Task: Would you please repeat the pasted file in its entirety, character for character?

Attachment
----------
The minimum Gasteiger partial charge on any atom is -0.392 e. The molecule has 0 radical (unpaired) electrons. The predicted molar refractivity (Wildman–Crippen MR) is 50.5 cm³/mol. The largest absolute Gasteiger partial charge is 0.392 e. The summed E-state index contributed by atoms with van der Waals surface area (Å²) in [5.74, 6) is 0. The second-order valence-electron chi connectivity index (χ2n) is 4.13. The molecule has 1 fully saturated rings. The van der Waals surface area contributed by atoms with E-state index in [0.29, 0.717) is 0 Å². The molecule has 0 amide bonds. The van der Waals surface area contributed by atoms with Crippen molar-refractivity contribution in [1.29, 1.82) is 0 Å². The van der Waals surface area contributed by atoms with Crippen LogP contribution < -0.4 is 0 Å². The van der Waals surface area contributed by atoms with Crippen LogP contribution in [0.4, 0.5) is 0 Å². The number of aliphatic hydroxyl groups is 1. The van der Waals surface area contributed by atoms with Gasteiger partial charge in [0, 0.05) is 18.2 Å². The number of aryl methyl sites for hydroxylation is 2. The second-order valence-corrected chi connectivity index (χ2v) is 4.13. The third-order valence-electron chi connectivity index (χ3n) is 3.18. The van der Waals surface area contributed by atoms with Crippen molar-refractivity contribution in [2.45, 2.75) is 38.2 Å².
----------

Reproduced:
The minimum Gasteiger partial charge on any atom is -0.392 e. The molecule has 0 radical (unpaired) electrons. The predicted molar refractivity (Wildman–Crippen MR) is 50.5 cm³/mol. The largest absolute Gasteiger partial charge is 0.392 e. The summed E-state index contributed by atoms with van der Waals surface area (Å²) in [5.74, 6) is 0. The second-order valence-electron chi connectivity index (χ2n) is 4.13. The molecule has 1 fully saturated rings. The van der Waals surface area contributed by atoms with E-state index in [0.29, 0.717) is 0 Å². The molecule has 0 amide bonds. The van der Waals surface area contributed by atoms with Crippen molar-refractivity contribution in [1.29, 1.82) is 0 Å². The van der Waals surface area contributed by atoms with Crippen LogP contribution < -0.4 is 0 Å². The van der Waals surface area contributed by atoms with Crippen LogP contribution in [0.4, 0.5) is 0 Å². The number of aliphatic hydroxyl groups is 1. The van der Waals surface area contributed by atoms with Gasteiger partial charge in [0, 0.05) is 18.2 Å². The number of aryl methyl sites for hydroxylation is 2. The second-order valence-corrected chi connectivity index (χ2v) is 4.13. The third-order valence-electron chi connectivity index (χ3n) is 3.18. The van der Waals surface area contributed by atoms with Crippen molar-refractivity contribution in [2.45, 2.75) is 38.2 Å².